In many ways it works for me as a good example of what makes great movies great. For me, exhausted now by most of a lifetime of gangster pictures, it had that to overcome in the first place, and it did. It sweeps one up with sure filmmaking into its strange disorienting world, and it entertains, horrifies, captivates, and enthralls—yet locates and defines itself with so many characters and so much detail that it's difficult to get it all in one viewing. One does not suspect how much one may have missed until seeing it again. It feels complete in itself on a single viewing—and rewarding, a real piece of beauty and fine moviemaking.
Top 10 of 2002
Approximately 2002 is when, after most of an adult lifetime habit of it, I stopped going out to the movies much for several years, so a lot of this list is again mostly reconstructed later viewings. The gaps feel a little more pressing—I really wanted to get to them and simply ran out of time. I still plan to get to them soon. I did see 28 Days Later..., The Ring, and The Mothman Prophecies in theaters at the time, which may say something about my mood that year. I do think The Ring is a little underrated as horror—I actually liked it more than the original Japanese version. The Mothman Prophecies is a sentimental favorite. I know a number of people who love it too, more for its sources in John A. Keel, which is certainly what I like most about it.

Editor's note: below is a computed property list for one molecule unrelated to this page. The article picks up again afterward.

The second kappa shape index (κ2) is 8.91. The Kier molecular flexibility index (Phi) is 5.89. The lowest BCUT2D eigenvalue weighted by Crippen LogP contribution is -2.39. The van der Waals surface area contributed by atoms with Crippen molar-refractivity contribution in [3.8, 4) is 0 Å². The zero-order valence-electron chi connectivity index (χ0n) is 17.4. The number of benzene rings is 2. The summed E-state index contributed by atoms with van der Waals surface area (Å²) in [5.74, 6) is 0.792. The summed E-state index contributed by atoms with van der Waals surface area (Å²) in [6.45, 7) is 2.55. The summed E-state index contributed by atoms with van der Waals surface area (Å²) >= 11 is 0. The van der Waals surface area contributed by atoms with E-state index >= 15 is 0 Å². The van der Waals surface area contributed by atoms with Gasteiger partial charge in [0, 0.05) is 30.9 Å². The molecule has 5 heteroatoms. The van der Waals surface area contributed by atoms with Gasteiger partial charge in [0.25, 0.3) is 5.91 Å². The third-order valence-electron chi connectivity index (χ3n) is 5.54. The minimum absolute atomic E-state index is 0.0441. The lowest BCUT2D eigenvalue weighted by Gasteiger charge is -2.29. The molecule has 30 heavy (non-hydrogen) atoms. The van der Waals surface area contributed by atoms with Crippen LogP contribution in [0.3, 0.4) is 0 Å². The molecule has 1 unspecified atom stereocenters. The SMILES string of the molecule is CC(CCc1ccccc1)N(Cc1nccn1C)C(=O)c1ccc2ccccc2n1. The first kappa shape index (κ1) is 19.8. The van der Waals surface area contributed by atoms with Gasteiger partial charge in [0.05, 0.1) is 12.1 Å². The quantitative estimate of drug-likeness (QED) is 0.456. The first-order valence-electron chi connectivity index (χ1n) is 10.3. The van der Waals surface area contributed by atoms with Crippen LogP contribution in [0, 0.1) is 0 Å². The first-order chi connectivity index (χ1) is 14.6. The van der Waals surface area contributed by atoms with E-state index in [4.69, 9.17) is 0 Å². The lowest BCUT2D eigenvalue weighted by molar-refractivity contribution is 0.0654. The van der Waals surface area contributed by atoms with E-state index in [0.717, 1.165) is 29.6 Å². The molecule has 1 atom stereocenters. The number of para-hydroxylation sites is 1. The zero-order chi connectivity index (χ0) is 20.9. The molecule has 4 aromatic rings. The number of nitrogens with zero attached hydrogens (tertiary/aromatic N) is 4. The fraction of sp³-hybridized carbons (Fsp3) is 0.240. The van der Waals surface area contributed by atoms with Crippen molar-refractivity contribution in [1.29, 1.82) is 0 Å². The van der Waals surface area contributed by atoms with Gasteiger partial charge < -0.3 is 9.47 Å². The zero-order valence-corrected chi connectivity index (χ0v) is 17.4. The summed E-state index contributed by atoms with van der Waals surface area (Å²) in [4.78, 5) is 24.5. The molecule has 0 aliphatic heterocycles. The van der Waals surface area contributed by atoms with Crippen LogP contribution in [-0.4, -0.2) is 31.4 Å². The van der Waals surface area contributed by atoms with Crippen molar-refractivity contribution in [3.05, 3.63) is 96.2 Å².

2. City of God
3. Punch-Drunk Love
4. The Son
5. 28 Days Later...
6. The Ring
7. Femme Fatale
8. Standing in the Shadows of Motown
9. 24 Hour Party People
10. The Mothman Prophecies
Didn't like so much: Panic Room, The Pianist, Rabbit-Proof Fence, Secretary, Star Wars: Attack of the Clones
Gaps: Funny Ha Ha, Irreversible, Morvern Callar, Russian Ark, Vendredi Soir
Other write-ups: Adaptation.